Montgomery’s dying on December 8, 2020 for killing Bobbie Jo and cutting out her baby

CLEVELAND, OH – It costs about $96 a day to maintain a federal prisoner.  The 2020 U.S. budget will not include the $36,000 a year it’s been costing to keep Lisa Montgomery locked up and away from the rest of society at the U.S. Pennitentiary in Terre Haute, Indiana.  She’ll be executed by lethal injection on December 8, 2020. Those federal tax dollars will be used to house another prisoner.

Headlines are describing Montgomery as the first woman to be executed on death row since 1953.  It’s a “click bait” angle that’s not really a headline which sets the right tone for the story behind the reason she’s the first in 67 years.  Montgomery is a brutally vicious killer.

Bobbie Jo Stinnett was 23 and 8 months pregnant when Montgomery decided she wanted her waiting-to-be born baby on December 16, 2004.  Bobbie Jo and her husband, Zeb Stinnett, were breeding rat terriers pups for sale in the their Skidmore, Missouri home.  Montgomery pretended to be a woman named Darlene Fischer who wanted to buy one of the pups.

When an appointment was scheduled Montgomery arrived with murder on her mind. She choked Bobbie Jo to death from behind; and then took a knife, carved open Bobbi Jo’s stomach and removed her child.  Bobbi Jo’s mother said it looked like her child’s stomach had exploded when she discovered her body.

Police tracked Bobbi Jo’s internet traffic through her Internet Protocol Address and identified her online communications with Montgomery.  An Amber Alert was transmitted, but only after intervention from Governor Bob Holden.  Cops being cops chose not to issue the Amber Alert because Bobbie Jo’s child was unborn.  Holden said it didn’t matter.

Montgomery had already told her husband, Kevin Montgomery, she was pregnant.  So when she returned to their home in Melvern, Kansas from the killing with the little girl she’d stolen he halfway believed she’d just given birth.  Published reports say he wasn’t charged and knew nothing of the slaughter and kidnapping.  Cops arrested Montgomery the next day in her home holding the infant and watching the Amber Alert that had been transmitted to find her.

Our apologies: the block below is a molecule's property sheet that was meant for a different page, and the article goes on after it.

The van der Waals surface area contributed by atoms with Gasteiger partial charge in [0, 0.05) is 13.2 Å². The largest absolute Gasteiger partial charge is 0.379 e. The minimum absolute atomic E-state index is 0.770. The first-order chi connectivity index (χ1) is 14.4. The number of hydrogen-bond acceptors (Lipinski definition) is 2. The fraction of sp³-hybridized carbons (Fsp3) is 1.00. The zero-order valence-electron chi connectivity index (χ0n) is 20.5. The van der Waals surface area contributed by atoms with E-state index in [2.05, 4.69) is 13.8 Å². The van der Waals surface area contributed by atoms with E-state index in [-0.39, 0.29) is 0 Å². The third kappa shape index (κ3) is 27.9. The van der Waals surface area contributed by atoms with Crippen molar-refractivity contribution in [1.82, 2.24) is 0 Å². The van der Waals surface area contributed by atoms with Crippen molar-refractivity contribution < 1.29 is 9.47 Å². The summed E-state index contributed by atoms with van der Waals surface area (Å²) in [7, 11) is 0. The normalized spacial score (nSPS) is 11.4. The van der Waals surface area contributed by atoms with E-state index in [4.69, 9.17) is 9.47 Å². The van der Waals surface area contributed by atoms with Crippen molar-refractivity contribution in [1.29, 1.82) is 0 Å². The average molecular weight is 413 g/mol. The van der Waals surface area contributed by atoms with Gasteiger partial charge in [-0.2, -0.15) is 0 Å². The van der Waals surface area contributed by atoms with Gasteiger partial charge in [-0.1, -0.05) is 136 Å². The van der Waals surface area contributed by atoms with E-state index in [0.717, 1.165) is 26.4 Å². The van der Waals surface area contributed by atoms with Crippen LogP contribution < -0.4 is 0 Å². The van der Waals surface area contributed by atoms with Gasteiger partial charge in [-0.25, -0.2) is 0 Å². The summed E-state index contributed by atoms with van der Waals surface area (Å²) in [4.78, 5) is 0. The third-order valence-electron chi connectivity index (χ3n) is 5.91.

Only 44 people have been executed by the U.S. government since 1927.  That’s according to the Federal Bureau of Prisons website.  Federal executions stopped under then  under the nation’s 43rd president: George W. Bush in 2001.  They resumed under the nation’s 45th president: Donald Trump in July 2020.   [Technically Trump is the 90th POTUS since all have served two terms. Each term begins a new presidency.]

Since then Daniel Lewis Lee, Wesley Ira Purkey, Dustin Lee Honken, Lezmond Charles Mitchell, Keith Dwayne Nelson, William Emmett Lecroy, Jr. and Christopher Andre Vialva were put to death by lethal injection between July 14 and September 24, 2020.   The last three federal prisoners to die were Timothy McVeigh, Juan Raul Garza and Louis Jones. Their deaths occurred between June 11, 2001 beginning with McVeigh’s execution and on March 18, 2003.  Jones was the last to die before Daniel Lewis Lee’s execution 6328 days later on July 14, 2020.

Brandon Bernard will follow Lisa Montgomery as the last prisoner of the year to be executed on December 10, 2020.

Vialva, the 44th person put to death, is half Russian and half Trinidian.  This brutal murderer slaughtered two Christian youth ministers, Todd and Stacie Bagley, whose car he and two other teenagers stole during a carjacking in Killeen, Texas after they agreed to give them a ride.

The trio stole their money and attempted to pawn Stacie’s wedding ring.  They forced the couple into the trunk of their car; and when they pleaded for their lives crying out that “Jesus loves you,” Vialva shot both Christians in the head. Todd was killed.  Stacie was knocked out.  Another accomplice poured lighter fluid over the car and Brandon Bernard set it on fire.  He’ll die on December 10, 2020.

Vialva video-recorded his last words wearing the religious clothing of the Hebrew faith he adopted as his mother’s religion.  He called himself a man who is not the person he was as a child without recognizing that his being locked up is that reason.  He wanted to live.  So did Todd and Stacie.

Vialva’s lawyers played the “black man” angle with Vialva.  More “blacks” on death row than whites as if the American Negro families the “blacks” caused pain weren’t glad they were locked up.  His supporters claim 11 white and one American Negro juror convicted him as if a jury of 12 American Negro Christians would have not sentenced him to death.  He may be our color.  He is not our kind.   The results would have been the same.  He pleaded with Trump for a clemency he did not give Todd and Stacie.

The latest pictures of Montgomery show her smiling.  It’s acknowledged that she had a rough life.  Raped by her stepfather.  Her mother pulled a gun on her when she complained. That “life portrait” fits so many millions of people in this nation who have never harmed a soul.  Not even, as her defense team claimed, if the abuse made the victimized child an alcoholic.